If you were to look up the word “guapo” or “guapa” (the “o” ending for men and the “a” ending for women) in a Spanish dictionary you would likely find a definition like, “beautiful, cute, or physically attractive.” And, while that definition will serve you well in most places, it won’t in Paraguay.
In Paraguay, guapo or guapa means hard working. It is a complement that is lightly tossed around, but I think it has a greater weight than the joking way it’s delivered may imply.
If people think you’re guapa you’ll go far. Respect is given to people who work and especially those who work hard. Why? I don’t know yet, but I have some guesses.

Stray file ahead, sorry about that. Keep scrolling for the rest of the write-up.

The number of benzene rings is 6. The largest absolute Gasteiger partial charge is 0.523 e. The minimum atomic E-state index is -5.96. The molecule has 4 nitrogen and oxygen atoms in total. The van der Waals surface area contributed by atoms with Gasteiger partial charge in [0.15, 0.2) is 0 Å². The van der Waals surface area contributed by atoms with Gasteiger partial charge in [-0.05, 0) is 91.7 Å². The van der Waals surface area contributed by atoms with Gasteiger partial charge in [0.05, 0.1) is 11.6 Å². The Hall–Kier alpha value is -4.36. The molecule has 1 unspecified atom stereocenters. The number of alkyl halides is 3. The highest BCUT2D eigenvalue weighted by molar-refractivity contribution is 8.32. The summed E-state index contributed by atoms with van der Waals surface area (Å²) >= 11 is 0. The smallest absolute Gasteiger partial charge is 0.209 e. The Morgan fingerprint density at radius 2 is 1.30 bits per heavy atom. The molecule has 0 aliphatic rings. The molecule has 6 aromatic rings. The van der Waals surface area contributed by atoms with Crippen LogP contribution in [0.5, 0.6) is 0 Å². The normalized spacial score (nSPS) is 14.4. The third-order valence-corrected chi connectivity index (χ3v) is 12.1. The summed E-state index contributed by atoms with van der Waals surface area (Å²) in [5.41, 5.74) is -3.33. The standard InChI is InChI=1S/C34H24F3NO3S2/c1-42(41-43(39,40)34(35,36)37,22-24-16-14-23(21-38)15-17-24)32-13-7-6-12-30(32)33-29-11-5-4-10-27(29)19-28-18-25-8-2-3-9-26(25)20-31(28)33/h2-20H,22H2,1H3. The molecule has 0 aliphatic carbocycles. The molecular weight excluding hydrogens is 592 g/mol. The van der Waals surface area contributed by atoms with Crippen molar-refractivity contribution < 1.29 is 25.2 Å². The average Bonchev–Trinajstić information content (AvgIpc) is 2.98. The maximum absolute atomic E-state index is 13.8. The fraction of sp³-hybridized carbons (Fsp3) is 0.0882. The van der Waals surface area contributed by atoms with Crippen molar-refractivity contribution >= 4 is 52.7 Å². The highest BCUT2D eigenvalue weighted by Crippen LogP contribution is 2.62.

- As you will hear many times, it is hot in Paraguay. Have you ever tried to do anything when it’s over 100 degrees and humid? It’s like trying to do calculus after staying up all night. You deserve brownie points for just staying awake.
- Things just take longer here (generally). Many people wash their clothes by hand and hang their clothes to dry. Some communities don’t have running water or modern stoves so people have to haul water, bucket bathe, and cook with a wood-burning stove. Paved roads are in the minority and newer to the scene.
- Paraguayan culture is laid-back. One of the main free time activities is sitting and drinking terere.